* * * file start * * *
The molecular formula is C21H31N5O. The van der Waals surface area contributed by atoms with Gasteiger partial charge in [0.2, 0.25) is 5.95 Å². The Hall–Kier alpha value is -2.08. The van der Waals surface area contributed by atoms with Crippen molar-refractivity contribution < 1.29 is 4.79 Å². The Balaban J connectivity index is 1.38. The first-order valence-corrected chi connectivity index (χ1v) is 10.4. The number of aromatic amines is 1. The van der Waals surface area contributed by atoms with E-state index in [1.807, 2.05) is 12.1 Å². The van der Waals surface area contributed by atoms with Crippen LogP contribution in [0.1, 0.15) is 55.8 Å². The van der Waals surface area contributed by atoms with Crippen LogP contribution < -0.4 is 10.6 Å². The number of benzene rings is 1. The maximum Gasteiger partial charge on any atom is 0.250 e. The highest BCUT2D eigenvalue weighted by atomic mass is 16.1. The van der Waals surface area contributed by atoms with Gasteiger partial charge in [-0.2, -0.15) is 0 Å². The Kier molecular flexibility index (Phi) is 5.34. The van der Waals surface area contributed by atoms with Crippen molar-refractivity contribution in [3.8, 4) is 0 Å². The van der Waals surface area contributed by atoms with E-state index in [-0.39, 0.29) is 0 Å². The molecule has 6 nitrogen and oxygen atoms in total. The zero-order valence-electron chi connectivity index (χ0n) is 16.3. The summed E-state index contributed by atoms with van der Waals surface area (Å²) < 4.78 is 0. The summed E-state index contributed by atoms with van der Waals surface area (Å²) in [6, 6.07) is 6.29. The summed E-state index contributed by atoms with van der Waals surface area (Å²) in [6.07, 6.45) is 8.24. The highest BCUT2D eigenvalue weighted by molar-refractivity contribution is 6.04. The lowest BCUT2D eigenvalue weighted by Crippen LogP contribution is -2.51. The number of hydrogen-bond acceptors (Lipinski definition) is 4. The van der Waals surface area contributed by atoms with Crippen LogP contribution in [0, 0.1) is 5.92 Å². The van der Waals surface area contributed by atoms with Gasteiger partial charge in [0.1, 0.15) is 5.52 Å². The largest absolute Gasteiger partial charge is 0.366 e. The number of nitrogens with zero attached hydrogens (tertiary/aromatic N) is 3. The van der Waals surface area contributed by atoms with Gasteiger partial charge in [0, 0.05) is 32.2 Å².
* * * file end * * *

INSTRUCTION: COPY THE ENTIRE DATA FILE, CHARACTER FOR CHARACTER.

The molecular formula is C21H31N5O. The van der Waals surface area contributed by atoms with Gasteiger partial charge in [0.2, 0.25) is 5.95 Å². The Hall–Kier alpha value is -2.08. The van der Waals surface area contributed by atoms with Crippen molar-refractivity contribution < 1.29 is 4.79 Å². The Balaban J connectivity index is 1.38. The first-order valence-corrected chi connectivity index (χ1v) is 10.4. The number of aromatic amines is 1. The van der Waals surface area contributed by atoms with E-state index in [1.807, 2.05) is 12.1 Å². The van der Waals surface area contributed by atoms with Crippen LogP contribution in [0.1, 0.15) is 55.8 Å². The van der Waals surface area contributed by atoms with Crippen LogP contribution < -0.4 is 10.6 Å². The number of benzene rings is 1. The maximum Gasteiger partial charge on any atom is 0.250 e. The highest BCUT2D eigenvalue weighted by atomic mass is 16.1. The van der Waals surface area contributed by atoms with Gasteiger partial charge in [-0.2, -0.15) is 0 Å². The Kier molecular flexibility index (Phi) is 5.34. The van der Waals surface area contributed by atoms with Crippen molar-refractivity contribution in [3.8, 4) is 0 Å². The van der Waals surface area contributed by atoms with E-state index in [-0.39, 0.29) is 0 Å². The molecule has 6 nitrogen and oxygen atoms in total. The zero-order valence-electron chi connectivity index (χ0n) is 16.3. The summed E-state index contributed by atoms with van der Waals surface area (Å²) < 4.78 is 0. The summed E-state index contributed by atoms with van der Waals surface area (Å²) in [6, 6.07) is 6.29. The summed E-state index contributed by atoms with van der Waals surface area (Å²) in [6.07, 6.45) is 8.24. The highest BCUT2D eigenvalue weighted by molar-refractivity contribution is 6.04. The lowest BCUT2D eigenvalue weighted by Crippen LogP contribution is -2.51. The number of hydrogen-bond acceptors (Lipinski definition) is 4. The van der Waals surface area contributed by atoms with Crippen LogP contribution in [0, 0.1) is 5.92 Å². The van der Waals surface area contributed by atoms with Gasteiger partial charge in [0.1, 0.15) is 5.52 Å². The largest absolute Gasteiger partial charge is 0.366 e. The number of nitrogens with zero attached hydrogens (tertiary/aromatic N) is 3. The van der Waals surface area contributed by atoms with Gasteiger partial charge in [0, 0.05) is 32.2 Å².